In single-winner elections, RCV empowers voters to rank candidates in order of preference (one, two, three, etc.), ensuring that the people vote for candidates we support rather than simply voting against those we oppose. The candidate who is ranked as the first-choice of more than half of the electorate earns the victory.
If no candidate receives the majority of votes, RCV allows for an instant runoff in which the candidate with the fewest votes in the first round is eliminated and his or her supporters have their ballots count for their second-choice candidate. The instant-runoff calculations continue until one candidate earns 51% of the popular vote and thereby achieves the broadest appeal to the majority of voters.
RCV operates with the same preferential procedures in multi-winner elections. Rather than aiming to get more than 50% of the vote by default, candidates running for offices that have several winners (e.g., city council) simply have to garner a certain share of the electorate in proportion to the number of seats up for grabs. The threshold is calculated as the minimum percentage of total votes cast required to ensure that the number of possible winners equals the number of open seats.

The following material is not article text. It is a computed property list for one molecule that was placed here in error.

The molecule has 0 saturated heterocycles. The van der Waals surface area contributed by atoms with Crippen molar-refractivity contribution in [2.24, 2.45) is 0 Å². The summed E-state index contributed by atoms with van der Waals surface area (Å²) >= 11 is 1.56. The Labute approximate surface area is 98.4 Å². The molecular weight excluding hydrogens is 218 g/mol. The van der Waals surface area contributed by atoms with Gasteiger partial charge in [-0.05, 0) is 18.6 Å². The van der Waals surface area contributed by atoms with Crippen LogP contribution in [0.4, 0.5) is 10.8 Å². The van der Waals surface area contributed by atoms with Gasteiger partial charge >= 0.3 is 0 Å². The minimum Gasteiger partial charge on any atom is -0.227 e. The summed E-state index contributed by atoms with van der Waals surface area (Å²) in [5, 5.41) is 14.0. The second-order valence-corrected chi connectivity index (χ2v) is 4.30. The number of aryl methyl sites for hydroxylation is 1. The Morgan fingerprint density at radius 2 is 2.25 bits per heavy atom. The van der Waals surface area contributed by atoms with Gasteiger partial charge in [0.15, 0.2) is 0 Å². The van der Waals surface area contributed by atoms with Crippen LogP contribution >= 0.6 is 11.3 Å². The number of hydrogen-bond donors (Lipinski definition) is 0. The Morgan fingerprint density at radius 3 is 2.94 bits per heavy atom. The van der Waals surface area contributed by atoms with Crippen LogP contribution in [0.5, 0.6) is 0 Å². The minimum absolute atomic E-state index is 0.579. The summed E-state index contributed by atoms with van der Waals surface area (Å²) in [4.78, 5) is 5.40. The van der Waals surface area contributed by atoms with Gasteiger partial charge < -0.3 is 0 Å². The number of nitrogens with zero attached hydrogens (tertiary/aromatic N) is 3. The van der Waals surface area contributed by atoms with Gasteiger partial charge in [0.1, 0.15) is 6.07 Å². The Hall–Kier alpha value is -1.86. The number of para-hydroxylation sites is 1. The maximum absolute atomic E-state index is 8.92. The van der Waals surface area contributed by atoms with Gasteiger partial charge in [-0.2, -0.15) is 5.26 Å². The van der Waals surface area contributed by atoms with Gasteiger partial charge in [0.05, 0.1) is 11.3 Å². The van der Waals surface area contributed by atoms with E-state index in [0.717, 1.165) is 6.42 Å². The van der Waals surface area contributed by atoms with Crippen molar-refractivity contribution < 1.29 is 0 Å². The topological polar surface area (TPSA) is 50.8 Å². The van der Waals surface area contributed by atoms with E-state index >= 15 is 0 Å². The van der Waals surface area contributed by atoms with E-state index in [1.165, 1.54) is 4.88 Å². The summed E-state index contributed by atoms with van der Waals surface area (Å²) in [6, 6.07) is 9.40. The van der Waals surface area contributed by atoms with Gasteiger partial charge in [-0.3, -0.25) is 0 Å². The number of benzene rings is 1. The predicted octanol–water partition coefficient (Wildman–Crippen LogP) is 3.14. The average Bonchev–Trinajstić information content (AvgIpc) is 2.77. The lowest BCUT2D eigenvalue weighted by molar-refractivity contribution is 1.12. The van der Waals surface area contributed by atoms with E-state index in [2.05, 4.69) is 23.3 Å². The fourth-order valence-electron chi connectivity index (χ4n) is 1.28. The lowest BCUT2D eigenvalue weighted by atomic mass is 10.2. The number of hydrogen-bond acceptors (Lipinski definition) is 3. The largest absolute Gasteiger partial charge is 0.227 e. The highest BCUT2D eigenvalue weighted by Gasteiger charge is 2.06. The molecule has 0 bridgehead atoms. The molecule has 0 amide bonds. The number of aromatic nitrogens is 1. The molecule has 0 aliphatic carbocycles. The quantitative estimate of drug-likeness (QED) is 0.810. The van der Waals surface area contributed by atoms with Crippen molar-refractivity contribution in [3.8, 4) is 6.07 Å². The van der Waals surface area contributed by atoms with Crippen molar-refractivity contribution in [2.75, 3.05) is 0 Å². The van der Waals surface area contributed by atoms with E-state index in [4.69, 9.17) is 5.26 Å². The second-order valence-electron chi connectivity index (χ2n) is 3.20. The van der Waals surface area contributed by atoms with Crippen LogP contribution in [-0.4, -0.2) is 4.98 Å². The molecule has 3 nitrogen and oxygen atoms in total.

For example, the multi-winner RCV threshold for an election with two open seats on city council would be 33.3% of the total number of votes plus 1 vote. Imagine that three candidates (Joe, Elizabeth, and Don) are running in that election, which had 100 voters participate. Given such a scenario, the threshold is 33 votes, which is one-third (33.3%) of the total votes (100), plus 1 vote. Joe and Elizabeth each receive 34 votes respectively (i.e. 68 votes) and win the two open seats since Don only received 32 votes, thus failing to meet the threshold.
Of course, the math isn't always as clean-cut as in the above example. After voters rank their candidate options, the first-choice candidates who reach the threshold earn an open seat, and any votes in excess of the threshold are then counted for the voters' second-choice and so on until all available seats are filled.
Makes sense. Now why is RCV better than how we do elections today?
RCV promotes reflective representation that benefits diverse groups and provides voters with more choice. The winner-take-all system frequently reduces the people’s electoral power to a choice between the lesser of two evils or splits the vote of like-minded groups (September's Democratic primary in Massachusetts 4th was a good example of a ballot bloated with similar candidates), both of which result in outcomes that expose unjust barriers to people of color, women, and third parties.